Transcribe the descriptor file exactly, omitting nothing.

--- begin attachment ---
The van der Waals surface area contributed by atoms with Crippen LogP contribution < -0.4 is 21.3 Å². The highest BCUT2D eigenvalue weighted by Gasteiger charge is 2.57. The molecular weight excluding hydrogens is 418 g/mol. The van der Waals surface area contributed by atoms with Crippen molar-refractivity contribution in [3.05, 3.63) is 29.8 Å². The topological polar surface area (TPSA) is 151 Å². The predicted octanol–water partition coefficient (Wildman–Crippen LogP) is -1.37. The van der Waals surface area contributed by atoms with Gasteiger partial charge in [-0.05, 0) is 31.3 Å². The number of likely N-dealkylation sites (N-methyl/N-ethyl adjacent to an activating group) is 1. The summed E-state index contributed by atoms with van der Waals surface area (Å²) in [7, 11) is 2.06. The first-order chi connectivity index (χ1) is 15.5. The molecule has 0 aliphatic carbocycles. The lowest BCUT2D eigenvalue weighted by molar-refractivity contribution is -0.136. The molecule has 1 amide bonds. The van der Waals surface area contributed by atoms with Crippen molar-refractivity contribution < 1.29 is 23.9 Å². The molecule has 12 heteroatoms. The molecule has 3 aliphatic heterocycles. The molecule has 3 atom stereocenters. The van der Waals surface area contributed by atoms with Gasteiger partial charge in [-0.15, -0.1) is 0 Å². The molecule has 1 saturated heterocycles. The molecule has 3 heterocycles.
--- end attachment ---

The van der Waals surface area contributed by atoms with Crippen LogP contribution < -0.4 is 21.3 Å². The highest BCUT2D eigenvalue weighted by Gasteiger charge is 2.57. The molecular weight excluding hydrogens is 418 g/mol. The van der Waals surface area contributed by atoms with Crippen molar-refractivity contribution in [3.05, 3.63) is 29.8 Å². The topological polar surface area (TPSA) is 151 Å². The predicted octanol–water partition coefficient (Wildman–Crippen LogP) is -1.37. The van der Waals surface area contributed by atoms with Gasteiger partial charge in [-0.05, 0) is 31.3 Å². The number of likely N-dealkylation sites (N-methyl/N-ethyl adjacent to an activating group) is 1. The summed E-state index contributed by atoms with van der Waals surface area (Å²) in [7, 11) is 2.06. The first-order chi connectivity index (χ1) is 15.5. The molecule has 0 aliphatic carbocycles. The lowest BCUT2D eigenvalue weighted by molar-refractivity contribution is -0.136. The molecule has 1 amide bonds. The van der Waals surface area contributed by atoms with Crippen molar-refractivity contribution < 1.29 is 23.9 Å². The molecule has 12 heteroatoms. The molecule has 3 aliphatic heterocycles. The molecule has 3 atom stereocenters. The van der Waals surface area contributed by atoms with Gasteiger partial charge in [-0.15, -0.1) is 0 Å². The molecule has 1 saturated heterocycles. The molecule has 3 heterocycles.